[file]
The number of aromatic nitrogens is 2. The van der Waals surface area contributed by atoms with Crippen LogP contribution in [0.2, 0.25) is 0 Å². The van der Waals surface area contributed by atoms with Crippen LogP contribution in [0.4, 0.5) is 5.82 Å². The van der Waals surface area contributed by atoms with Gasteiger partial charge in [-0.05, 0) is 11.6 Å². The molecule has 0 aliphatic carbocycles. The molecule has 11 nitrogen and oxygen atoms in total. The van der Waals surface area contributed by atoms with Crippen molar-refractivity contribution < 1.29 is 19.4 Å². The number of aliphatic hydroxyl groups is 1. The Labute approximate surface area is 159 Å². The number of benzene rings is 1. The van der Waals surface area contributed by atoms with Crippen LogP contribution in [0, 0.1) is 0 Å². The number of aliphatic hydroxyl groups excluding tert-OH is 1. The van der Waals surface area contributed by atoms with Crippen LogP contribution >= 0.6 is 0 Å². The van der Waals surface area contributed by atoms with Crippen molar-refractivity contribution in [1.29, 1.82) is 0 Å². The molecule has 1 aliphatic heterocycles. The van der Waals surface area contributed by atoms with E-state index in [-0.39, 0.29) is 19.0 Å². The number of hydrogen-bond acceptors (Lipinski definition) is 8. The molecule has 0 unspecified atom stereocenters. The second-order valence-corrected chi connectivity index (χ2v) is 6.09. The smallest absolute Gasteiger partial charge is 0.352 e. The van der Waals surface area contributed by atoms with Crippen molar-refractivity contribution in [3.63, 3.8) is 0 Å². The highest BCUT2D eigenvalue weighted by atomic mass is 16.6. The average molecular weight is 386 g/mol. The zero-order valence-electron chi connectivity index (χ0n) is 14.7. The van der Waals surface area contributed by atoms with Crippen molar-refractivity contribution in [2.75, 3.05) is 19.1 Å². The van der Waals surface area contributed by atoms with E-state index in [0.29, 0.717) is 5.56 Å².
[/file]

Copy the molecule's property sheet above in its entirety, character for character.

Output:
The number of aromatic nitrogens is 2. The van der Waals surface area contributed by atoms with Crippen LogP contribution in [0.2, 0.25) is 0 Å². The van der Waals surface area contributed by atoms with Crippen LogP contribution in [0.4, 0.5) is 5.82 Å². The van der Waals surface area contributed by atoms with Gasteiger partial charge in [-0.05, 0) is 11.6 Å². The molecule has 0 aliphatic carbocycles. The molecule has 11 nitrogen and oxygen atoms in total. The van der Waals surface area contributed by atoms with Crippen molar-refractivity contribution < 1.29 is 19.4 Å². The number of aliphatic hydroxyl groups is 1. The Labute approximate surface area is 159 Å². The number of benzene rings is 1. The van der Waals surface area contributed by atoms with Crippen LogP contribution in [0, 0.1) is 0 Å². The number of aliphatic hydroxyl groups excluding tert-OH is 1. The van der Waals surface area contributed by atoms with Crippen LogP contribution >= 0.6 is 0 Å². The van der Waals surface area contributed by atoms with Crippen molar-refractivity contribution in [1.29, 1.82) is 0 Å². The molecule has 1 aliphatic heterocycles. The van der Waals surface area contributed by atoms with E-state index in [-0.39, 0.29) is 19.0 Å². The number of hydrogen-bond acceptors (Lipinski definition) is 8. The molecule has 0 unspecified atom stereocenters. The second-order valence-corrected chi connectivity index (χ2v) is 6.09. The smallest absolute Gasteiger partial charge is 0.352 e. The van der Waals surface area contributed by atoms with Crippen molar-refractivity contribution in [3.63, 3.8) is 0 Å². The highest BCUT2D eigenvalue weighted by atomic mass is 16.6. The average molecular weight is 386 g/mol. The zero-order valence-electron chi connectivity index (χ0n) is 14.7. The van der Waals surface area contributed by atoms with Crippen molar-refractivity contribution in [2.75, 3.05) is 19.1 Å². The van der Waals surface area contributed by atoms with E-state index in [0.29, 0.717) is 5.56 Å².